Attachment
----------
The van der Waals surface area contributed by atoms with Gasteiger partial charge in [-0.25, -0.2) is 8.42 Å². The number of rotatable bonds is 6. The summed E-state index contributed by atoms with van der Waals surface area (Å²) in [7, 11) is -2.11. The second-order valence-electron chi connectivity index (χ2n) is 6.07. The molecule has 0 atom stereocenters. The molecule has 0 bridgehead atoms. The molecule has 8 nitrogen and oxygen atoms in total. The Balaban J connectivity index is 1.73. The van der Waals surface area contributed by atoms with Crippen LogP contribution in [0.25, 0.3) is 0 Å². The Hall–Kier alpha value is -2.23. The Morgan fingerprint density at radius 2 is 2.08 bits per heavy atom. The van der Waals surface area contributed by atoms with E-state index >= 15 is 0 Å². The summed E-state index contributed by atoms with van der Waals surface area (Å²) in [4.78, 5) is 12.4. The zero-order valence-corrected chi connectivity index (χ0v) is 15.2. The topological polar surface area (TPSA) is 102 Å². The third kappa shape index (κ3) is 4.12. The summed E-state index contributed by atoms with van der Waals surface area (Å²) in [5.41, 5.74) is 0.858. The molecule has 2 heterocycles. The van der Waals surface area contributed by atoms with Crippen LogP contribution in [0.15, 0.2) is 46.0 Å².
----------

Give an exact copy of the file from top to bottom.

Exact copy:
The van der Waals surface area contributed by atoms with Gasteiger partial charge in [-0.25, -0.2) is 8.42 Å². The number of rotatable bonds is 6. The summed E-state index contributed by atoms with van der Waals surface area (Å²) in [7, 11) is -2.11. The second-order valence-electron chi connectivity index (χ2n) is 6.07. The molecule has 0 atom stereocenters. The molecule has 0 bridgehead atoms. The molecule has 8 nitrogen and oxygen atoms in total. The Balaban J connectivity index is 1.73. The van der Waals surface area contributed by atoms with Crippen LogP contribution in [0.25, 0.3) is 0 Å². The Hall–Kier alpha value is -2.23. The Morgan fingerprint density at radius 2 is 2.08 bits per heavy atom. The van der Waals surface area contributed by atoms with E-state index >= 15 is 0 Å². The summed E-state index contributed by atoms with van der Waals surface area (Å²) in [4.78, 5) is 12.4. The zero-order valence-corrected chi connectivity index (χ0v) is 15.2. The topological polar surface area (TPSA) is 102 Å². The third kappa shape index (κ3) is 4.12. The summed E-state index contributed by atoms with van der Waals surface area (Å²) in [5.41, 5.74) is 0.858. The molecule has 2 heterocycles. The van der Waals surface area contributed by atoms with Crippen LogP contribution in [0.15, 0.2) is 46.0 Å².